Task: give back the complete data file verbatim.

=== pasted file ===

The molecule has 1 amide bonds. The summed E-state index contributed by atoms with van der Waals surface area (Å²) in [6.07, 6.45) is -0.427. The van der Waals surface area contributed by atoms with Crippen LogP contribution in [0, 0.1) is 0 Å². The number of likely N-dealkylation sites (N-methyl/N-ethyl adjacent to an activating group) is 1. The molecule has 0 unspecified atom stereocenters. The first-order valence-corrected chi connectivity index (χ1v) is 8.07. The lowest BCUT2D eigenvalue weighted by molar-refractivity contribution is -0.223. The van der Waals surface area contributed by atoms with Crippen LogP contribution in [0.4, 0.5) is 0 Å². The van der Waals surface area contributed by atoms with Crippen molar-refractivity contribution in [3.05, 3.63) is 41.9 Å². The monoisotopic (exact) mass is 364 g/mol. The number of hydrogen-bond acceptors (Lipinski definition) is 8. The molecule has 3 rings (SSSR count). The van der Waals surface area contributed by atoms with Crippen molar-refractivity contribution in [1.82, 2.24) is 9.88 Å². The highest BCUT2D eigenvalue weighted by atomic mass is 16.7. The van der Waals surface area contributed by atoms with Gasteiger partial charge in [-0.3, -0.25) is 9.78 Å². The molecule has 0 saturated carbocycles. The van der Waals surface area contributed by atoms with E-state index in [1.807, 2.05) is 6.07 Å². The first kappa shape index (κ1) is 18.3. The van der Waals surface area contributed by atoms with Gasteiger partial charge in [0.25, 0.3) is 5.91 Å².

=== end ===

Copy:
The molecule has 1 amide bonds. The summed E-state index contributed by atoms with van der Waals surface area (Å²) in [6.07, 6.45) is -0.427. The van der Waals surface area contributed by atoms with Crippen LogP contribution in [0, 0.1) is 0 Å². The number of likely N-dealkylation sites (N-methyl/N-ethyl adjacent to an activating group) is 1. The molecule has 0 unspecified atom stereocenters. The first-order valence-corrected chi connectivity index (χ1v) is 8.07. The lowest BCUT2D eigenvalue weighted by molar-refractivity contribution is -0.223. The van der Waals surface area contributed by atoms with Crippen LogP contribution in [0.4, 0.5) is 0 Å². The van der Waals surface area contributed by atoms with Crippen molar-refractivity contribution in [3.05, 3.63) is 41.9 Å². The monoisotopic (exact) mass is 364 g/mol. The number of hydrogen-bond acceptors (Lipinski definition) is 8. The molecule has 3 rings (SSSR count). The van der Waals surface area contributed by atoms with Crippen molar-refractivity contribution in [1.82, 2.24) is 9.88 Å². The highest BCUT2D eigenvalue weighted by atomic mass is 16.7. The van der Waals surface area contributed by atoms with Gasteiger partial charge in [-0.3, -0.25) is 9.78 Å². The molecule has 0 saturated carbocycles. The van der Waals surface area contributed by atoms with E-state index in [1.807, 2.05) is 6.07 Å². The first kappa shape index (κ1) is 18.3. The van der Waals surface area contributed by atoms with Gasteiger partial charge in [0.25, 0.3) is 5.91 Å².